This cohort study included all released prisoners in Sweden from July 1, 2005, to December 31, 2010, through linkage of population-based registers. Rates of violent reoffending during medicated periods were compared with rates during nonmedicated periods using within-individual analyses. Follow-up ended December 31, 2013.

Exposures  
Periods with or without dispensed prescription of psychotropic medications (antipsychotics, antidepressants, psychostimulants, drugs used in addictive disorders, and antiepileptic drugs) after prison release. Prison-based psychological treatments were investigated as a secondary exposure.

Main Outcomes and Measures  
Violent crime after release from prison.

Results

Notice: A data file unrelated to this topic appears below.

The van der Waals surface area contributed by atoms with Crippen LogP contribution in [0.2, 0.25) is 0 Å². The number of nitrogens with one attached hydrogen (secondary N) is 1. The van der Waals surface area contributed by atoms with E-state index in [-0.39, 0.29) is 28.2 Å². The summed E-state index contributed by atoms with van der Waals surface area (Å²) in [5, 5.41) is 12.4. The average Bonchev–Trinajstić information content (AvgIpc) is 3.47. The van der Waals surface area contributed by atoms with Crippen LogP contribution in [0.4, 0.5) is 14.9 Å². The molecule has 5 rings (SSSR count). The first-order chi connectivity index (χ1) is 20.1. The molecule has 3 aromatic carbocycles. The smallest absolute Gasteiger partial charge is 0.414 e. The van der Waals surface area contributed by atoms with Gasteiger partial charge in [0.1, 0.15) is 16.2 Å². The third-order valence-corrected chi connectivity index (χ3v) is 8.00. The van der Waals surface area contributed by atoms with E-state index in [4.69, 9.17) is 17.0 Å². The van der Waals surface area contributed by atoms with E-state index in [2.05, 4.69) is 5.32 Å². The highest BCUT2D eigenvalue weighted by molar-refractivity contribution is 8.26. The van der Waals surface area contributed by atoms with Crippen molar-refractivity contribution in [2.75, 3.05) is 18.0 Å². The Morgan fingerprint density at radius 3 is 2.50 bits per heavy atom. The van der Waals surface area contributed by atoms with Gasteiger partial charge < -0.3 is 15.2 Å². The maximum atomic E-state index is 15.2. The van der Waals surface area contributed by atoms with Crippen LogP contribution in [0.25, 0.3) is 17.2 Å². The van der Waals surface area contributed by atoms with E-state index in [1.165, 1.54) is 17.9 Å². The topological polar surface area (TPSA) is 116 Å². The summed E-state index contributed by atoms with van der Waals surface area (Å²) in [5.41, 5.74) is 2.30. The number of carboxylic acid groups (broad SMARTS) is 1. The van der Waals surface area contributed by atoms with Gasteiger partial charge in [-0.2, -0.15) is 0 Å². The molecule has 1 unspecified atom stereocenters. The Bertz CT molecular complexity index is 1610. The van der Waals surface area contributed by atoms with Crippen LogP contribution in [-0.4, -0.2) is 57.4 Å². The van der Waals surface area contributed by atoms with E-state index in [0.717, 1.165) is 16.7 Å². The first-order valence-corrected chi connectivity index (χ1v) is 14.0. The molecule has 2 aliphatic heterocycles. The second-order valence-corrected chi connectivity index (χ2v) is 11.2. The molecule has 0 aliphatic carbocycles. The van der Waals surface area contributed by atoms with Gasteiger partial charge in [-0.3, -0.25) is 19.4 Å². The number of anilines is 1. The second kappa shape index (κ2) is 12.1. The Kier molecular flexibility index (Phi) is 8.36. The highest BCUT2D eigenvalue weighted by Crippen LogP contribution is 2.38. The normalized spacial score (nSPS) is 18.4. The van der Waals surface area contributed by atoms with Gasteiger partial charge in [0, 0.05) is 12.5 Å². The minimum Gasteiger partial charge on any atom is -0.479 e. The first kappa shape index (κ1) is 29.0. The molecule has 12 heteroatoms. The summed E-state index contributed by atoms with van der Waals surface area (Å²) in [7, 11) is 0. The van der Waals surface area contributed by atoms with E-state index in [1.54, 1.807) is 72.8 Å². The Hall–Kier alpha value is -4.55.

The cohort included 22 275 released prisoners (mean [SD] age, 38 [13] years; 91.9% male). During follow-up (median, 4.6 years; interquartile range, 3.0-6.4 years), 4031 individuals (18.1%) had 5653 violent reoffenses. The within-individual hazard ratio (HR) associated with dispensed antipsychotics was 0.58 (95% CI, 0.39-0.88), based on 100 events in 1596 person-years during medicated periods and 1044 events in 11 026 person-years during nonmedicated periods, equating to a risk difference of 39.7 (95% CI, 11.3-57.7) fewer violent reoffenses per 1000 person-years. The within-individual HR associated with dispensed psychostimulants was 0.62 (95% CI, 0.40-0.98), based on 94 events in 1648 person-years during medicated periods and 513 events in 4553 person-years during nonmedicated periods, equating to a risk difference of 42.8 (95% CI, 2.2-67.6) fewer violent reoffenses per 1000 person-years. The within-individual HR associated with dispensed drugs for addictive disorders was 0.48 (95% CI, 0.23-0.97), based on 46 events in 1168 person-years during medicated periods and 1103 events in 15 725 person-years during nonmedicated periods, equating to a risk difference of 36.4 (95% CI, 2.1-54.0) fewer violent reoffenses per 1000 person-years. In contrast, antidepressants and antiepileptics were not significantly associated with violent reoffending rates (HR = 1.09 [95% CI, 0.83-1.43] and 1.14 [95% CI, 0.79-1.65], respectively). The most common prison-based program was psychological treatments for substance abuse, associated with an HR of 0.75 (95% CI, 0.63-0.89), which equated to a risk difference of 23.2 (95% CI, 10.3-34.1) fewer violent reoffenses per 1000 person-years.